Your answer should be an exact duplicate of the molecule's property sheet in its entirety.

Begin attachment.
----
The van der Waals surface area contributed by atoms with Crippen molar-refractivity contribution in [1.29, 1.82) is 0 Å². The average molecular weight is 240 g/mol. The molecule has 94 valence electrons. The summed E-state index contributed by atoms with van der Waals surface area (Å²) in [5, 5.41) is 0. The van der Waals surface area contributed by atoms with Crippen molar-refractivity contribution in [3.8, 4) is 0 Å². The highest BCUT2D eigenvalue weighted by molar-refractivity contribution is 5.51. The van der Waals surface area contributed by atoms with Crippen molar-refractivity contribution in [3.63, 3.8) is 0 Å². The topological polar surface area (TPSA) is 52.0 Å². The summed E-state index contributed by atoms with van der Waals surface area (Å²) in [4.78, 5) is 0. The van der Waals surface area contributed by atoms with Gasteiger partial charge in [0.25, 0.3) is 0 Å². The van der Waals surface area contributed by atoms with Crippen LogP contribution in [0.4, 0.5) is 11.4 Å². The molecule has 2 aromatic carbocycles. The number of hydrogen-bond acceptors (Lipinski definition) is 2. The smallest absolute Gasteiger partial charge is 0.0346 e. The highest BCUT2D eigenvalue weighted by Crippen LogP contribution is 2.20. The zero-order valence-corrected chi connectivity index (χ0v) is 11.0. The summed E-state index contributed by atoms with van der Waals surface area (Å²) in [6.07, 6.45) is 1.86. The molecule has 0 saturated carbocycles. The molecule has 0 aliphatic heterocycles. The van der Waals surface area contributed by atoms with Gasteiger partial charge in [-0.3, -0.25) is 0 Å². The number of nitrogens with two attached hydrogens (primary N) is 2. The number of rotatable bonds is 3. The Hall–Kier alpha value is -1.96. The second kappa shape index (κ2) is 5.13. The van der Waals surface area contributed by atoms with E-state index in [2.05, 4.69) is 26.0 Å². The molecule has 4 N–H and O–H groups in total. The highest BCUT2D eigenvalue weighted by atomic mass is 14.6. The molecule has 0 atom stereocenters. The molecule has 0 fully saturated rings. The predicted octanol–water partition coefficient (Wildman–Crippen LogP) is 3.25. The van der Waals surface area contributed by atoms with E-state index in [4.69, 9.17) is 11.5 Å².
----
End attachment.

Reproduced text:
The van der Waals surface area contributed by atoms with Crippen molar-refractivity contribution in [1.29, 1.82) is 0 Å². The average molecular weight is 240 g/mol. The molecule has 94 valence electrons. The summed E-state index contributed by atoms with van der Waals surface area (Å²) in [5, 5.41) is 0. The van der Waals surface area contributed by atoms with Crippen molar-refractivity contribution in [3.8, 4) is 0 Å². The highest BCUT2D eigenvalue weighted by molar-refractivity contribution is 5.51. The van der Waals surface area contributed by atoms with Crippen molar-refractivity contribution in [3.63, 3.8) is 0 Å². The topological polar surface area (TPSA) is 52.0 Å². The summed E-state index contributed by atoms with van der Waals surface area (Å²) in [4.78, 5) is 0. The van der Waals surface area contributed by atoms with Gasteiger partial charge in [0.25, 0.3) is 0 Å². The van der Waals surface area contributed by atoms with Crippen LogP contribution in [0.4, 0.5) is 11.4 Å². The molecule has 2 aromatic carbocycles. The number of hydrogen-bond acceptors (Lipinski definition) is 2. The smallest absolute Gasteiger partial charge is 0.0346 e. The highest BCUT2D eigenvalue weighted by Crippen LogP contribution is 2.20. The zero-order valence-corrected chi connectivity index (χ0v) is 11.0. The summed E-state index contributed by atoms with van der Waals surface area (Å²) in [6.07, 6.45) is 1.86. The molecule has 0 saturated carbocycles. The molecule has 0 aliphatic heterocycles. The van der Waals surface area contributed by atoms with Gasteiger partial charge in [-0.3, -0.25) is 0 Å². The number of nitrogens with two attached hydrogens (primary N) is 2. The number of rotatable bonds is 3. The Hall–Kier alpha value is -1.96. The second kappa shape index (κ2) is 5.13. The van der Waals surface area contributed by atoms with E-state index in [2.05, 4.69) is 26.0 Å². The molecule has 4 N–H and O–H groups in total. The highest BCUT2D eigenvalue weighted by atomic mass is 14.6. The molecule has 0 atom stereocenters. The molecule has 0 fully saturated rings. The predicted octanol–water partition coefficient (Wildman–Crippen LogP) is 3.25. The van der Waals surface area contributed by atoms with E-state index in [4.69, 9.17) is 11.5 Å².